“One of the tenets of our longstanding mission statement is to respect the rights of individuals and with that in mind, this agency also recognizes that the Thin Blue Line symbol can be upsetting to some members of the community and flying that particular flag at Four Corners could have several unintended consequences,’ Lindstrom wrote.
So, by Lindstrom’s “logic,” there are also a number of people who are opposed to the American flag, and believe it represents white supremacy and white privilege.
Does Lindstrom hold the same opinion of our American symbol, a flag over which hundreds of thousands of Americans have bled and died for? Is he likewise opposed to flying the American flag at Four Corners, since that flag is also “upsetting to some?”
Lindstrom continued, “Our goal day in and day out, is to maintain peace and harmony within the community,” he added.
He noted that he needs to think about all the residents of South Windsor and respect everyone’s rights.
“I thought it could be viewed as controversial,” he said. “I fear it would be a divisive gesture.”
We are fairly certain that the chief didn’t have similar reservations about a Black Lives Matter mural painted on the driveway, a real divisive symbol that represents an openly Marxist organization hell-bent on the destruction of the American capitalist system.
We think that “could be viewed as controversial” as well. Of course, that is not politically correct.
Lindstrom is the type of chief like the one in Webster, Massachusetts, who turned in his man (and leadership) card last summer by laying down in the middle of the road with Black Lives Matter protesters disrupting traffic in that Central Massachusetts town. We could picture Lindstrom acting in similar fashion.
The resolution in South Windsor came about after the town council last year adopted a policy by a 6-3 party-line vote which allows groups to apply to fly an organization or commemorative flag in the town center.
The Thin Blue Line likely came about in the 1920’s in reference to police, according to historian Bill Hanna in an interview in the Taunton Daily Gazette.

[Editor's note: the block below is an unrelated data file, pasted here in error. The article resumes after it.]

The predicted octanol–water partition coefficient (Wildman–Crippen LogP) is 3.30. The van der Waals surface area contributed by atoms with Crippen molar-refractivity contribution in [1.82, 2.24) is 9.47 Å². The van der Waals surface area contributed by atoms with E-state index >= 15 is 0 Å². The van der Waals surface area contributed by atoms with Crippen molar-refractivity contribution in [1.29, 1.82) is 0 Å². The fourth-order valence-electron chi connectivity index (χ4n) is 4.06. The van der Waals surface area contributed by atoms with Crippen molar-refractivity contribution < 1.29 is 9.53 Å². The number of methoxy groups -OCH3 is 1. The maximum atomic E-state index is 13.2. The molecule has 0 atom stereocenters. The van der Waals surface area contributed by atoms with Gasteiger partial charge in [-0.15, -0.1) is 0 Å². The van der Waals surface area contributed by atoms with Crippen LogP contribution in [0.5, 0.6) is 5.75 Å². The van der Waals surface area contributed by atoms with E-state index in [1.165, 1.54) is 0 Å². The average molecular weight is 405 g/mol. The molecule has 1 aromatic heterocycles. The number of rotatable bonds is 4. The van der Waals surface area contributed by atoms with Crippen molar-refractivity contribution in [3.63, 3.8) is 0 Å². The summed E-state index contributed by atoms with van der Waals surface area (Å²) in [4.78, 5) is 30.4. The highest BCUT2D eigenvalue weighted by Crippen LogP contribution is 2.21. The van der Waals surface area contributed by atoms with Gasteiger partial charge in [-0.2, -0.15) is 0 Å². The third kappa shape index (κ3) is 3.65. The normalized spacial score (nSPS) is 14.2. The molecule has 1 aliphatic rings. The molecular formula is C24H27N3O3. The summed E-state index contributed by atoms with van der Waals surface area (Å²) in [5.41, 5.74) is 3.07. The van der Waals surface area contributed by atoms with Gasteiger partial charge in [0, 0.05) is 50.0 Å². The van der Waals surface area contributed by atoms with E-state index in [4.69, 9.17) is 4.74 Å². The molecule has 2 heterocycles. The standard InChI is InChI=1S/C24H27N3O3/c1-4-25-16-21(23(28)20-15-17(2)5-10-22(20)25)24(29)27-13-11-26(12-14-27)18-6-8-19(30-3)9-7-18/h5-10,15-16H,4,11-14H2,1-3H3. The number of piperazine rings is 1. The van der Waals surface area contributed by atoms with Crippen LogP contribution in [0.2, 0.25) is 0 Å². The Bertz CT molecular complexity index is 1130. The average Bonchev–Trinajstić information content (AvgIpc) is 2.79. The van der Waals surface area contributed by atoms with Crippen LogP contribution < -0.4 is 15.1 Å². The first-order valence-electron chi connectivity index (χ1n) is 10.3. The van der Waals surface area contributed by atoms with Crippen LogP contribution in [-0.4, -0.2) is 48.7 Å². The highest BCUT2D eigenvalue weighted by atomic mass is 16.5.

He said it initially was thought to go back to the Crimean War between the British and Russians, however at that time was called the “thin red line,” that the British Army stood between the British Empire and the enemy,” Hanna said.
It is believed the idea first came to the police commissioner in New York City, referring to the ‘thin blue line” that the police stand between good and evil, law and order versus chaos.
Hanna said the symbol became controversial during the 1950s and 60s when William Parker, the chief of the Los Angeles Police Department and a known racist used to use the term “thin blue line.” It was Parker that apparently gave the symbol a racist connotation.
Where the controversy comes recently is the fact that the flag has been coopted by some extremist groups and was seen both at the Unite the Right Rally in Charlottesville in 2017 and at the U.S. Capitol siege on January 6. That of course is not the fault of the men and women who wear the badge, and people such as Chief Lindstrom shouldn’t buy into the hype.
To somewhat of his credit, Lindstrom suggested flying the National Law Enforcement Officers Memorial flag in order to recognize officers who have been killed in the line of duty, specifically mentioning Sgt. Manieri.
Despite the fact that he was off-duty and out of town when he was killed, his death was ruled a line-of-duty death because he was acting in his capacity of a law enforcement officer.
With that said, however Lindstrom is doing a disservice to his officers by taking the position he did. He should have remained neutral and let the chips fall where they may. As police officers, we expect Democrats to disrespect us. That’s how they roll.
However when that disrespect comes from a police administrator, that’s a different story altogether. We do not know how Lindstrom’s officers feel about his decision.
However as someone who has only been in command for just over six months, it sends a message to his officers that he does not support them. That can make for a long, rocky road for a new police chief.
But hey, at least the extremists will love him.